Anna next to Father Bopal with
all of the other aspirants.
Anna at age 17

For those who are not familiar with what a "Harvey Girl" is let's take a little history lesson detour.  The Fred Harvey Company was the first chain restaurant in America.  Fred Harvey built a series of restaurants/hotels along the railroad so that passengers could hop off the train, eat an awesome meal, get a good night's sleep and be served and cared for by attractive and classy young single women.  Anna put  in her application and was assigned to what in 1914 was considered to be the nation's premiere Harvey House, the Casa del Desierto in Barstow, California.

The Casa del Desierto was an oasis in the desert for weary travelers with its
beautiful Andalusian inspired colonnades. 

Anna is on the far right in her pressed Harvey Girl uniform standing
against the backdrop of the colonnades of the Casa del Desierto.

Here is a photo of the Harvey House dining room where Anna worked and
you can see Anna in her uniform standing in the background.  On the back
of this photo she wrote a letter to her mother which you can see below.

Anna wrote the letter you see above to her mother in 1914 describing her
life in Barstow...unfortunately it is in Czech...but today you are in
luck as I have a translation of it...

Dear Mama,

I am so glad that they took a picture of the lunch room, so that you can see it and know that I am working as a lead waitress.  My dear Mama, if only all of you could be here, I would be so happy.  As you can see, I have everything that I need.  We are preparing the lunch counter for the arrival of a train, and it is not quite ready.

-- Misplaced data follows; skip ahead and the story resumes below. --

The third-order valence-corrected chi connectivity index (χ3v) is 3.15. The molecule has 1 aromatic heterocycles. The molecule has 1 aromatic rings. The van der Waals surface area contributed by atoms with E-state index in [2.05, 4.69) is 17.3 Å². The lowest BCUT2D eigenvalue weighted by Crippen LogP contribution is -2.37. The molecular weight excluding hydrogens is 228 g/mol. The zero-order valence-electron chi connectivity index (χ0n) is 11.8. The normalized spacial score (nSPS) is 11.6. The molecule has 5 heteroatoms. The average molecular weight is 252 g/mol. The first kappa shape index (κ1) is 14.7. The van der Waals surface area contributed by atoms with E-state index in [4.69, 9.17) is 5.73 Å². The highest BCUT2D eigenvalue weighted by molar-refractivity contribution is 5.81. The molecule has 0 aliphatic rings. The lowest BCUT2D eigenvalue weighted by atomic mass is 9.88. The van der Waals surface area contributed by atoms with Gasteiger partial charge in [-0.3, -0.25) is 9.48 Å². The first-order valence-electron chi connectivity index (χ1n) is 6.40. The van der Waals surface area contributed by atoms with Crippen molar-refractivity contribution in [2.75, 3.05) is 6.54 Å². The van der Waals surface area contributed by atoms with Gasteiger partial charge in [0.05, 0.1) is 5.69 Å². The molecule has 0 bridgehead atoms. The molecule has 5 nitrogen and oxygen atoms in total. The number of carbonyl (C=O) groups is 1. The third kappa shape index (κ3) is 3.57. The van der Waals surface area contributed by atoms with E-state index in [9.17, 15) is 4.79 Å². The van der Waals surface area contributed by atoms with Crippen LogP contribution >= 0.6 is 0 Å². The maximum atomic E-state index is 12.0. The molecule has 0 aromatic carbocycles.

You can see me in my uniform and though someone moved, I think you will be able to recognize me.  Please save this picture, I would like to keep it for a souvenir.  I don't mind the work here.  I work about seven hours and go to my room and change.  There are frequent shows here and I could have a date every night if I wanted to.  Believe it or not, there is more to do here in Barstow than at home in Chicago.

Be with God,
Your daughter, Anna

Anna behind the counter at the Harvey House

Ed and his engine and you can see the Harvey House in the
distance on the right
Ed Braun had come to Barstow by way of a hard rock mining camp in Oatman, Arizona and had been in Barstow since 1911 working as a brakeman on the Santa Fe Railway (that's him on the right sitting on the engine) and he literally had been living with nothing but a sleeping roll and a kerosene lantern in a cave outside of town, saving up all of the money that he could to send back home to his mother and two younger siblings in Colorado.  And then one day he saw Anna in her uniform and everything changed...a love affair began that would last the next 65 years. 
Ed (on the right) hard rock mining in Oatman, Arizona

Who knows what it was...maybe it was her little waist, or the way she laughed or her crooked smile, or maybe it was none of those things...but whatever it was Ed fell hard and fell fast.  He spent the next three years doing everything in his power to win her over. He sent her letters and trinkets and postcards and proclamations of love and adoration and luckily for me I know all of this because almost a century later I have their photo albums and their love letters to one another to tell their story.